• scottymac

      I’m not sure GM didn’t copy the Ford design, but the 60 degree 2.8 liter V-6 from the Citation was available before this car was finished. Valve covers on my 2.8 Capri came from a 2.9 German Granada, and look very similar.

      • Gerald

        I’ve noticed that there are LOTS of visual similarities between the 60 degree V6’s from Ford and GM. I’ve often wondered if you took both apart and mixed the pieces together would they actually fit?

  5. DRV

    Incredibly well done. Now if you could just find a real grill surround…

  6. Barney

    The bumpers appear to be 33/34 Ford. The tail lights are pre war Chevy

  7. LAB3

    It’s wearing a historical plate which is rather confusing considering it’s probably got an “assembled” title if it has a title at all.

    • DweezilAZ

      It’s older than 25 years, which is usually the cut off for “historic plates” in many states. And it must have a title to be registered for plates at all assembled or otherwise.

  8. David

    Great write-up and clever title! Thanks!

    • Andrew Tanner Andrew Tanner Staff

      You got it! Thanks for reading!

  9. Bob Hess

    Taillights are ’39 Chevy. Liked them so much I put them on my ’48 Crosley so I’d have two lights in the rear. Still making them today for hot rods. If you think about it, the interior looks like everything the big three was putting in their cars in the ’70s and ’80s.

  10. U.K.OK

    Unvarnished mahogany dash & trim. Ugly. The boot bustle. Ugly. It has a very cheap cartoon look to it. The only one-off’s that ever work visually are small sleek sports cars. Pretentious pile of personalised fiberglass. ‘Carrozzeria Card’ not happening. That’s not a personal attack but what it cost in $’s and Hrs to make against what may be attainable in the market maybe should leave it for the grand kids and not find out.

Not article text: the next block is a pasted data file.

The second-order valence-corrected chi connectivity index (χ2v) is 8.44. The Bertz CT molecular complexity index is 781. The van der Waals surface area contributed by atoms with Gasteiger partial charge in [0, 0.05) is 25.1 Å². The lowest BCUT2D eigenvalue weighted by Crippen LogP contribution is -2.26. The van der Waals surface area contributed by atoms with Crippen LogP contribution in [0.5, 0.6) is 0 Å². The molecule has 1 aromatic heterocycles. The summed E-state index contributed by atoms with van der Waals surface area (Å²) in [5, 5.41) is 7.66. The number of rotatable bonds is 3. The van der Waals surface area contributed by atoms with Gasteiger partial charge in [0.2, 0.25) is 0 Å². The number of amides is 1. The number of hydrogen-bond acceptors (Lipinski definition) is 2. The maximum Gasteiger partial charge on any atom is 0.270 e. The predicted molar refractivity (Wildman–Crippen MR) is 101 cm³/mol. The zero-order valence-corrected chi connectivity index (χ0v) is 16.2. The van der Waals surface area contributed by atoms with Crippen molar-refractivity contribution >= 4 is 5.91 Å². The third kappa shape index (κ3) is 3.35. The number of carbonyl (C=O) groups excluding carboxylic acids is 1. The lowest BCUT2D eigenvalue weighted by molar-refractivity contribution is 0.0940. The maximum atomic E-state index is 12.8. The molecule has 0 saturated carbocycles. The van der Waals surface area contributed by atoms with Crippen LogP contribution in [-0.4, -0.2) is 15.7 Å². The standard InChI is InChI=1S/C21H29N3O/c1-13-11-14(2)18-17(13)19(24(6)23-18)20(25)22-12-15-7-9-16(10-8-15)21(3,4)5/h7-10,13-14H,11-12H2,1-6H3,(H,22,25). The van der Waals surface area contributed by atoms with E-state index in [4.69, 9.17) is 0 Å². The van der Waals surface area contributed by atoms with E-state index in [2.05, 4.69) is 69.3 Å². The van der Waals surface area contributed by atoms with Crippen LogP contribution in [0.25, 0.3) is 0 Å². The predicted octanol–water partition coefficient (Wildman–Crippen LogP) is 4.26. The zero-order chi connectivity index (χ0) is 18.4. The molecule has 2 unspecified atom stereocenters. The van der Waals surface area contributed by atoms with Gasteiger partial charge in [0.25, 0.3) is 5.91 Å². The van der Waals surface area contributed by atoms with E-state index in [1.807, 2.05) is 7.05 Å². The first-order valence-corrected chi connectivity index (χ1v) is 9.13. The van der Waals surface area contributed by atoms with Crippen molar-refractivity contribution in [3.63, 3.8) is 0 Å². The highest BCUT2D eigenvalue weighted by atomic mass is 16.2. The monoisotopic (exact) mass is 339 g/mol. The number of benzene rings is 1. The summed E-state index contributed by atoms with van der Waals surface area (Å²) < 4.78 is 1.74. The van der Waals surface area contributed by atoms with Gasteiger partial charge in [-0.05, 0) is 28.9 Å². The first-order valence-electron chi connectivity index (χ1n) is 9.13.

11. jw454

    The steering wheel is from a Pontiac and the steering column is GM too. Possibly Firebird/Trans Am. The placement of the gauges makes me think Fox body Mustang cluster behind the Mahogany.
    It’s not bad… I kinda like it.

  12. Jim Morris

    Hubcaps are ’58 Olds, the kind held on with spring clips and pop out (but not off) the rim to check pressure.

    Well thought out and appears to be well made also.

    I’d own it (if I didn’t have too many already!).

  13. Sam

    I think the car has a nice look…almost a “Car Craft” 50s ish mild custom.

    I don’t think I would do much…some minor interior dash/console tweaking. I think some 8 lug Pontiac wheels would look good with the wide whitewalls.

    Overall the look and quality is significantly higher than most bad Model A,Tri-Bird and Cord kits.

  14. Dickie F

    I cannot stop thinking, that a chrome grill surround would have eliminated a lot of the kit car look.
    And aged it a bit more.
    I would have been drooling if it was a 4 seater.
    still like it thou.

  15. MRE2ME

    Anyone have ideas for a replacement engine for that P.O.S 2.8. Ford engine? Like Fords, just can’t believe anyone crafting a car from scratch would pick that engine.

    • scottymac

      The V-4 and V-6 Cologne engine line, whether in 1.3, 1.5, 1.7, 2.0, 2.3, 2.4, 2.6, 2.8, and 2.9 liter versions powered millions of German Fords and Swedish Saabs. The V-4 was one of the first engines to use a balance shaft. In America, the 2.8 was used in many of Fords sub-compact and sporty compact cars. The 2.8 Cologne V-6’s big brother, the 4.0, powered millions of Rangers and Explorers, and provided great service for millions of buyers. You know what they say about opinions, they’re like sphincters, everyone has one. You appear to have a double dose.